Each year the Society for Simulation in Healthcare (SSH) celebrates Healthcare Simulation Week in September to recognize the role simulation plays in boosting the safety, efficacy and efficiency of health care delivery, along with the health professionals-technologists, researchers, educators and others-who use simulation in practice.
The onset of the COVID-19 pandemic underscored the value and importance of health care simulation and the professionals who work in the industry as many nursing schools, including the University of Cincinnati College of Nursing, were forced to abruptly move from in-person clinical experiences to fully online simulation-based learning. The college has used simulation in its curriculum for decades to prepare students for real-world clinical environments.
In March, however, COVID-19 prohibited many students from entering health care settings, requiring faculty to rely exclusively on simulation.
“It shifted our focus to providing our students with clinical reasoning activities that would continue to facilitate their growth as nurses and develop the skills needed for safe patient care,” says Donna Green, PhD, assistant professor and undergraduate program director. Simulation is needed to enhance students’ ability to gather and analyze patient information, evaluate its significance and determine an appropriate course of action.
A team of administrators and faculty, including Green, selected and implemented new simulation platforms to quickly transition to an online-only clinical format to support academic progression during the Spring 2020 semester when the COVID-19 pandemic forced a statewide, weeks-long quarantine. Without simulation in place of clinicals, many undergraduate and accelerated master’s students would not have graduated on time.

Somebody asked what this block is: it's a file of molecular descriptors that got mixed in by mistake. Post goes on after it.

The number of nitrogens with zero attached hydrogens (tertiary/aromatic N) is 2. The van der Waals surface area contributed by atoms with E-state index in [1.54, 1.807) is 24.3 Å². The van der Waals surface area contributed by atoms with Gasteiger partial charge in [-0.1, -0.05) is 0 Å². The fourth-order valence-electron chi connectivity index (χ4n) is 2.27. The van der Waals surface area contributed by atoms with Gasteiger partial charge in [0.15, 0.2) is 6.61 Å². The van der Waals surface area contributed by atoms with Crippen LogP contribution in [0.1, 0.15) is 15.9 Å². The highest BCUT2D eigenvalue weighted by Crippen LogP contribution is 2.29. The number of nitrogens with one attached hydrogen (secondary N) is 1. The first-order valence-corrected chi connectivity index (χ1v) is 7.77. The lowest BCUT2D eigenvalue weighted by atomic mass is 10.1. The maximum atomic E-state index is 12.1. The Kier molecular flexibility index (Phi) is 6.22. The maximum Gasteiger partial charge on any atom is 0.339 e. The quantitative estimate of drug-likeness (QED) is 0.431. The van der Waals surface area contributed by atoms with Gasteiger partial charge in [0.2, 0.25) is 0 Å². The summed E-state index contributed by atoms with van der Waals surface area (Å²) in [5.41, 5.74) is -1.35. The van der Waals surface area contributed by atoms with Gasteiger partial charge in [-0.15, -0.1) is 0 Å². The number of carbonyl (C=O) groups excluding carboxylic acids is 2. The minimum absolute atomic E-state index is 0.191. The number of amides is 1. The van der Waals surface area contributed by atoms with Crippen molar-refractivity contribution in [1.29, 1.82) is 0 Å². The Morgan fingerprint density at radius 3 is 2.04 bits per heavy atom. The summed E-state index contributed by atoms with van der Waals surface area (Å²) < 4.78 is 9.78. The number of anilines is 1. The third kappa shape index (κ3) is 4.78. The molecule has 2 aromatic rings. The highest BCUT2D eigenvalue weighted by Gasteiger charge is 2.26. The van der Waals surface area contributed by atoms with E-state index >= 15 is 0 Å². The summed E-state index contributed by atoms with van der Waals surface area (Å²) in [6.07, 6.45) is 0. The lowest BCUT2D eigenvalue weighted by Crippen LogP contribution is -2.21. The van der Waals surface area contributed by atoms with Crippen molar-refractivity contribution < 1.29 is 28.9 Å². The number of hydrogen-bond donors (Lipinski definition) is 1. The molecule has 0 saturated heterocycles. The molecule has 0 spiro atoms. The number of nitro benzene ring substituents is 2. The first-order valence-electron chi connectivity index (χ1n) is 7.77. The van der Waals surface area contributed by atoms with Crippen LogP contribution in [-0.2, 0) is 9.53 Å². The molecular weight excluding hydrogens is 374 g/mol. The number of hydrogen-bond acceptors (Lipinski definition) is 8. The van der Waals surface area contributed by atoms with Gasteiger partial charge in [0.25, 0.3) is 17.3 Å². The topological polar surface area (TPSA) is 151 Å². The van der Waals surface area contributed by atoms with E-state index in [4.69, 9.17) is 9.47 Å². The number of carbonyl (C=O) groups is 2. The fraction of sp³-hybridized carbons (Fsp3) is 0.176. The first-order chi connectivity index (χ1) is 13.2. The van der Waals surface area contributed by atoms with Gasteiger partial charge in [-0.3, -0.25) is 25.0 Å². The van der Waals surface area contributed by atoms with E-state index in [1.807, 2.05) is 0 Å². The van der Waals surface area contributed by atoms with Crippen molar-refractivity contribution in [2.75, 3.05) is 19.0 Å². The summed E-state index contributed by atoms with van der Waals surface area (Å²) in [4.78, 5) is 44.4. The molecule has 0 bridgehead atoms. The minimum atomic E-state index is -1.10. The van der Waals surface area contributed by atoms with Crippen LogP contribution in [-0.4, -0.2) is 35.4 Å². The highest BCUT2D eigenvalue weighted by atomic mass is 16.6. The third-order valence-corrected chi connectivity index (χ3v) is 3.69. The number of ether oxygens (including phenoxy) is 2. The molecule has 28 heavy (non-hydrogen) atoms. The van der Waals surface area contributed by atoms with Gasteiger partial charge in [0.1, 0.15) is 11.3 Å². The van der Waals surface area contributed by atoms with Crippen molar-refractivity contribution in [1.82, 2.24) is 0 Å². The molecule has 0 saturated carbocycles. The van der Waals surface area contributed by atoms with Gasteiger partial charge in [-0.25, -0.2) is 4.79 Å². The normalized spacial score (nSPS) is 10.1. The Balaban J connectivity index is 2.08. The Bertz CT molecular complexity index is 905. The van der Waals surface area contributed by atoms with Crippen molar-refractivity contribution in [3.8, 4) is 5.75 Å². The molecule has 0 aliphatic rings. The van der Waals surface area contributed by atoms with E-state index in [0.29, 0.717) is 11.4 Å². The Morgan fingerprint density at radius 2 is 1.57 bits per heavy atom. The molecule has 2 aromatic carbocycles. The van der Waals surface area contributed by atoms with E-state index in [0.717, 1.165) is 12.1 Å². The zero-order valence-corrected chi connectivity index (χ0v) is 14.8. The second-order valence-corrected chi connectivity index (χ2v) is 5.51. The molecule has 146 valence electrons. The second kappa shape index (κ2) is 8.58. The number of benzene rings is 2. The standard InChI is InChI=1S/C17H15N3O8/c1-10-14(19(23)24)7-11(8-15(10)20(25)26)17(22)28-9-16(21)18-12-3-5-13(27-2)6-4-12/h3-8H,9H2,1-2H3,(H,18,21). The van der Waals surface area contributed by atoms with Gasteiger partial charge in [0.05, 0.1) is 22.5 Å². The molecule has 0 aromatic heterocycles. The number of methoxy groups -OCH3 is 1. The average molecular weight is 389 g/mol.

Over the summer, UC College of Nursing welcomed back a few groups of students to its on-campus skills and simulation laboratory to prepare students to re-enter health care settings with the changes brought on by COVID-19. Simulation at the college has also changed. Labs have been reconfigured to comply with federal recommendations to prevent the spread of COVID-19, including six feet of spacing between stations.
“We used to think of safety as psychological-making sure people feel comfortable making mistakes,” says Robin Wagner, DNP, skills and simulation labs director. “Now, you have to feel physically safe, too.”
These superficial space changes are temporary as the world works to control COVID-19, but its impact on simulation in health care education will last as faculty find new ways to educate students outside of the lab and clinical setting. For example, Eileen Werdman, DNP, assistant professor and accelerated master’s program director, worked with a local manufacturer to design and print 120 3-D models of body parts for students to use to practice skills from a distance.
“The silver lining in the coronavirus cloud for simulation is that now, more than ever, simulation supports learning the way the brain likes to learn,” says Wagner. “We are able to create the context of patient care in the high fidelity lab and extend it into students’ remote learning spaces through effective use of technology and advanced simulation design.”
Featured image at top: UC nursing students learn in the college’s skills and simulation lab, reconfigured to prevent the spread of COVID-19. Photo/Charity Huber/UC College of Nursing